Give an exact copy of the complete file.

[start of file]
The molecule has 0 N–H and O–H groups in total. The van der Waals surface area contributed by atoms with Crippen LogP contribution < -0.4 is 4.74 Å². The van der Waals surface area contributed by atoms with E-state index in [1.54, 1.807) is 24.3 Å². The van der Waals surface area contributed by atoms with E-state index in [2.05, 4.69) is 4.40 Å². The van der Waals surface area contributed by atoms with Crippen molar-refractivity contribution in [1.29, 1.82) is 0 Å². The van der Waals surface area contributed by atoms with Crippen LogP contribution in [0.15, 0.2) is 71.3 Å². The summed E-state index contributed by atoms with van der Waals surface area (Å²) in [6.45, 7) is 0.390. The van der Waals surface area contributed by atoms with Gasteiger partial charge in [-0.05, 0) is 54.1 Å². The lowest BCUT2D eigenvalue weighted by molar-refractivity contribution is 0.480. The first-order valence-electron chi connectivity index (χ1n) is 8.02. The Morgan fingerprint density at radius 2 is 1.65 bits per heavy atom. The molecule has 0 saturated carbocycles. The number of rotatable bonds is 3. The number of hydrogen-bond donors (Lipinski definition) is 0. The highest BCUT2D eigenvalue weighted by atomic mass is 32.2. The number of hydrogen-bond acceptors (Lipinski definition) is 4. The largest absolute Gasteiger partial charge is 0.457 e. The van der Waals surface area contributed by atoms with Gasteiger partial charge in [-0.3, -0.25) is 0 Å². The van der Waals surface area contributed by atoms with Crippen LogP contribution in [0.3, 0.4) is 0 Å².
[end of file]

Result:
The molecule has 0 N–H and O–H groups in total. The van der Waals surface area contributed by atoms with Crippen LogP contribution < -0.4 is 4.74 Å². The van der Waals surface area contributed by atoms with E-state index in [1.54, 1.807) is 24.3 Å². The van der Waals surface area contributed by atoms with E-state index in [2.05, 4.69) is 4.40 Å². The van der Waals surface area contributed by atoms with Crippen molar-refractivity contribution in [1.29, 1.82) is 0 Å². The van der Waals surface area contributed by atoms with Crippen LogP contribution in [0.15, 0.2) is 71.3 Å². The summed E-state index contributed by atoms with van der Waals surface area (Å²) in [6.45, 7) is 0.390. The van der Waals surface area contributed by atoms with Gasteiger partial charge in [-0.05, 0) is 54.1 Å². The lowest BCUT2D eigenvalue weighted by molar-refractivity contribution is 0.480. The first-order valence-electron chi connectivity index (χ1n) is 8.02. The Morgan fingerprint density at radius 2 is 1.65 bits per heavy atom. The molecule has 0 saturated carbocycles. The number of rotatable bonds is 3. The number of hydrogen-bond donors (Lipinski definition) is 0. The highest BCUT2D eigenvalue weighted by atomic mass is 32.2. The number of hydrogen-bond acceptors (Lipinski definition) is 4. The largest absolute Gasteiger partial charge is 0.457 e. The van der Waals surface area contributed by atoms with Gasteiger partial charge in [-0.3, -0.25) is 0 Å². The van der Waals surface area contributed by atoms with Crippen LogP contribution in [0.3, 0.4) is 0 Å².